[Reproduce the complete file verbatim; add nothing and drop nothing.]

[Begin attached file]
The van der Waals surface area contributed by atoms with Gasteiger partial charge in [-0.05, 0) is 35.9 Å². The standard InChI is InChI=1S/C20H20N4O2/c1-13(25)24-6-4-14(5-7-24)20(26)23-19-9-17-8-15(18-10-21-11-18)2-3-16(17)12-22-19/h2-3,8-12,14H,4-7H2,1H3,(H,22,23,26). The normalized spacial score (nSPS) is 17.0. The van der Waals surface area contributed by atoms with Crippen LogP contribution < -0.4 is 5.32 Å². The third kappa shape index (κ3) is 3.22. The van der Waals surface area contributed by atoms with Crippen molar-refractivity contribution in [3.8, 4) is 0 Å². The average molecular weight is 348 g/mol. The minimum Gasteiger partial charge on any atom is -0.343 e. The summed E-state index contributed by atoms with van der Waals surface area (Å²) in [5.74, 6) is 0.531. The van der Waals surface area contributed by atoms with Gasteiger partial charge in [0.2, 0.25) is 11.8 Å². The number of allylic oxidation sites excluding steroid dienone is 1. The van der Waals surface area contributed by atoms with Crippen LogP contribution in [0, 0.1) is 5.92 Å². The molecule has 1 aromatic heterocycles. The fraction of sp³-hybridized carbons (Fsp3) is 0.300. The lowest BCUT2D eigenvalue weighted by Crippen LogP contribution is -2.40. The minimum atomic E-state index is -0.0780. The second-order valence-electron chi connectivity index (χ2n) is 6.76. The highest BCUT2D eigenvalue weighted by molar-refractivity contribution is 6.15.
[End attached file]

The van der Waals surface area contributed by atoms with Gasteiger partial charge in [-0.05, 0) is 35.9 Å². The standard InChI is InChI=1S/C20H20N4O2/c1-13(25)24-6-4-14(5-7-24)20(26)23-19-9-17-8-15(18-10-21-11-18)2-3-16(17)12-22-19/h2-3,8-12,14H,4-7H2,1H3,(H,22,23,26). The normalized spacial score (nSPS) is 17.0. The van der Waals surface area contributed by atoms with Crippen LogP contribution < -0.4 is 5.32 Å². The third kappa shape index (κ3) is 3.22. The van der Waals surface area contributed by atoms with Crippen molar-refractivity contribution in [3.8, 4) is 0 Å². The average molecular weight is 348 g/mol. The minimum Gasteiger partial charge on any atom is -0.343 e. The summed E-state index contributed by atoms with van der Waals surface area (Å²) in [5.74, 6) is 0.531. The van der Waals surface area contributed by atoms with Gasteiger partial charge in [0.2, 0.25) is 11.8 Å². The number of allylic oxidation sites excluding steroid dienone is 1. The van der Waals surface area contributed by atoms with Crippen LogP contribution in [0, 0.1) is 5.92 Å². The molecule has 1 aromatic heterocycles. The fraction of sp³-hybridized carbons (Fsp3) is 0.300. The lowest BCUT2D eigenvalue weighted by Crippen LogP contribution is -2.40. The minimum atomic E-state index is -0.0780. The second-order valence-electron chi connectivity index (χ2n) is 6.76. The highest BCUT2D eigenvalue weighted by molar-refractivity contribution is 6.15.